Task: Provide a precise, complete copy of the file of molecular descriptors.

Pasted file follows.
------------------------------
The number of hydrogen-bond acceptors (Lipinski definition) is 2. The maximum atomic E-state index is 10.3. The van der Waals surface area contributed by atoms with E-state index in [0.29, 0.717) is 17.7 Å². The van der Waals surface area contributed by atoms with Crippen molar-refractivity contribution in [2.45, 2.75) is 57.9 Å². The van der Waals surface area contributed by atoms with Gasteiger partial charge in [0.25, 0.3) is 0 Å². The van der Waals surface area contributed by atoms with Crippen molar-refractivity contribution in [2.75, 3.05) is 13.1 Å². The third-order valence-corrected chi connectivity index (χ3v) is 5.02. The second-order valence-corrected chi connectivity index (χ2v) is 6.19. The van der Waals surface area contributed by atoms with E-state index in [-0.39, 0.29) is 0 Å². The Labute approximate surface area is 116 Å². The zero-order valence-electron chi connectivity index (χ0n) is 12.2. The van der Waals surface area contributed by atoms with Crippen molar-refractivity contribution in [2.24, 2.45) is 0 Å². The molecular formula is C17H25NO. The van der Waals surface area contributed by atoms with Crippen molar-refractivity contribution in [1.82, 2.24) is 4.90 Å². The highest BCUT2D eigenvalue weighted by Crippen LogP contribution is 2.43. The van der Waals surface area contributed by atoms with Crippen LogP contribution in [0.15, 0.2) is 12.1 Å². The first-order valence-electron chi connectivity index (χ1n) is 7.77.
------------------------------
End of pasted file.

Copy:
The number of hydrogen-bond acceptors (Lipinski definition) is 2. The maximum atomic E-state index is 10.3. The van der Waals surface area contributed by atoms with E-state index in [0.29, 0.717) is 17.7 Å². The van der Waals surface area contributed by atoms with Crippen molar-refractivity contribution in [2.45, 2.75) is 57.9 Å². The van der Waals surface area contributed by atoms with Gasteiger partial charge in [0.25, 0.3) is 0 Å². The van der Waals surface area contributed by atoms with Crippen molar-refractivity contribution in [2.75, 3.05) is 13.1 Å². The third-order valence-corrected chi connectivity index (χ3v) is 5.02. The second-order valence-corrected chi connectivity index (χ2v) is 6.19. The van der Waals surface area contributed by atoms with E-state index in [-0.39, 0.29) is 0 Å². The Labute approximate surface area is 116 Å². The zero-order valence-electron chi connectivity index (χ0n) is 12.2. The van der Waals surface area contributed by atoms with Crippen molar-refractivity contribution in [2.24, 2.45) is 0 Å². The molecular formula is C17H25NO. The van der Waals surface area contributed by atoms with Crippen molar-refractivity contribution in [1.82, 2.24) is 4.90 Å². The highest BCUT2D eigenvalue weighted by Crippen LogP contribution is 2.43. The van der Waals surface area contributed by atoms with Crippen LogP contribution in [0.15, 0.2) is 12.1 Å². The first-order valence-electron chi connectivity index (χ1n) is 7.77.